Keep a list of your questions between appointments, and don’t be afraid to ask why your doctor is running a test, scheduling a procedure, or changing a medication. At your first appointment, you might consider asking: How often should I come to see you? How often do I need to have cardiac catheterization? What are the potential side-effects of my medication? If you wear a pump for your medication, you might want to ask: What do I do if the line leaks or comes out? How do I need to alter my daily routine to accommodate the pump? You may also want to discuss lifestyle changes, such as nutrition and exercise, with your PH team.
What medications are available to treat PH?
A number of FDA-approved medications are available for the treatment of PH. These medications are administered in several ways: directly into the vein (intravenously), beneath the skin (subcutaneously), orally, and by inhalation.
- Some PH medications work by mimicking prostaglandin, a substance that PH patients tend to be deficient in. These treatments are called are prostacyclins, and include epoprostenol (Flolan™), treprostinil (Remodulin™ and Tyvaso™), and iloprost (Ventavis™).
- Other PH medications work by reversing the effects of endothelin, a substance that PH patients tend to have in excess. These are called endothelin receptor antagonists, and include bosentan (Tracleer™) and ambrisentan (Letairis®).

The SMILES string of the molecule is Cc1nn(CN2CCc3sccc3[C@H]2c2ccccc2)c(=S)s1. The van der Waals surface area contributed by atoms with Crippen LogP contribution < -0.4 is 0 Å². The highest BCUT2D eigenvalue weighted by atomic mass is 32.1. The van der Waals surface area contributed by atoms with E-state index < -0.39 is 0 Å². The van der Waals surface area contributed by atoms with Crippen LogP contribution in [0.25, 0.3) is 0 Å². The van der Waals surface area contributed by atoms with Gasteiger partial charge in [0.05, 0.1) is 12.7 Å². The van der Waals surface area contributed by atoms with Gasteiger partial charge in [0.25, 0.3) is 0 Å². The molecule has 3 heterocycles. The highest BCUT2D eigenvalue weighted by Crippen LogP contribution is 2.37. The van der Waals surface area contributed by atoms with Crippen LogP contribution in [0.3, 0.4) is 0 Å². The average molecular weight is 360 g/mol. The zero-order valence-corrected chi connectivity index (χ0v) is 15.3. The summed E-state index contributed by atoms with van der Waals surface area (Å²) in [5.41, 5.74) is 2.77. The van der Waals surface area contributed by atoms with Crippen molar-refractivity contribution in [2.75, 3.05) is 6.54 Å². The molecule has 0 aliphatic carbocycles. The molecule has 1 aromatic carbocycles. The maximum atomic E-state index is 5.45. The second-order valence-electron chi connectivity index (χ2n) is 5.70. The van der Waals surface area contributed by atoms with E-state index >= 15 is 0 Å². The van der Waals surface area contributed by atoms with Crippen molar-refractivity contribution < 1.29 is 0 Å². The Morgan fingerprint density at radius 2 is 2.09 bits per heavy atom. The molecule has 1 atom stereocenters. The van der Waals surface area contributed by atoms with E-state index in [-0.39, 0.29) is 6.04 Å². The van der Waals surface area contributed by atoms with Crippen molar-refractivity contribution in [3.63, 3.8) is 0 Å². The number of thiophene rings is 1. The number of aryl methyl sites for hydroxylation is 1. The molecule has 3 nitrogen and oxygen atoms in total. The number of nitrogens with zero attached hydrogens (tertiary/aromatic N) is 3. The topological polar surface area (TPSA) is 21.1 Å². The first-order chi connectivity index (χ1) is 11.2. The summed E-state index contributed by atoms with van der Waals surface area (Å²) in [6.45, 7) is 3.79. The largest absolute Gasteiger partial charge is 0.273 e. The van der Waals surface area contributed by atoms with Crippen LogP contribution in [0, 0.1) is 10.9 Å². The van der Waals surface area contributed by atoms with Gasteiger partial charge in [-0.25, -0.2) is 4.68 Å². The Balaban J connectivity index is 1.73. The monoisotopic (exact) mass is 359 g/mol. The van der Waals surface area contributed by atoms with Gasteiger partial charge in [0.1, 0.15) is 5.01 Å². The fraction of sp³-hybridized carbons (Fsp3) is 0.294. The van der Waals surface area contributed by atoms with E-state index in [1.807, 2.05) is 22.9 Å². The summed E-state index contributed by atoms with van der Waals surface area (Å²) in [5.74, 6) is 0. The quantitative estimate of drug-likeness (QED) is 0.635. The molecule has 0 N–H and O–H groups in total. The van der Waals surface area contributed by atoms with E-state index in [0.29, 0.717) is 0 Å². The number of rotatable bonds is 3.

- Still other PH treatments work by allowing the lungs to produce more of their own natural vasodilators. Called PDE 5 Inhibitors, this category of treatment includes sildenafil (Revatio™) and tadalafil (Adcirca™).
- Doctors may also prescribe the anticoagulant warfarin (Coumadin™) to prevent blood clots, diuretics to reduce fluid retention, and supplemental oxygen to help patients breathe.
How will my doctor determine which treatment is best for me?
Your doctor will take into consideration the severity of your illness (referred to as your “functional class”) and the results of your cardiac catheterization to help determine which medication is right for you. As your symptoms and pressures change, your doctor may want to adjust the type and dosage of your medication accordingly.
What's the outlook for someone with PH?
There’s no simple answer to this question. Every PH patient is different, and new research with the potential to improve the outlook for this disease is being conducted all the time. Your journey with PH depends on many factors, including the severity of your disease and how you respond to treatment. PH-specific therapies are available that can prolong and improve your quality of life. Once in the care of a PH specialist and on treatment, many PH patients live for many years.
How will PH affect my life?
While it can be difficult to imagine in the days and months following diagnosis, many patients develop strategies to cope with the physical and emotional aspects of living with PH and lead happy, fulfilling lives. Making small changes in daily activities can make a big impact on how you feel. Listen to your body and rest when you need to. Talk to your doctor about the possibility of supplemental oxygen if you haven’t already. With a bit of patience, planning, and flexibility, many patients find ways to work, travel, exercise, and do the things they loved before diagnosis. Visit the Living with PH section for more tips on living with PH.
PHA is thankful to Shiela Bostelman, MSN, CPNP, CCTC, Pulmonary Hypertension Program, Children's National Heart Institute, for her input and medical review.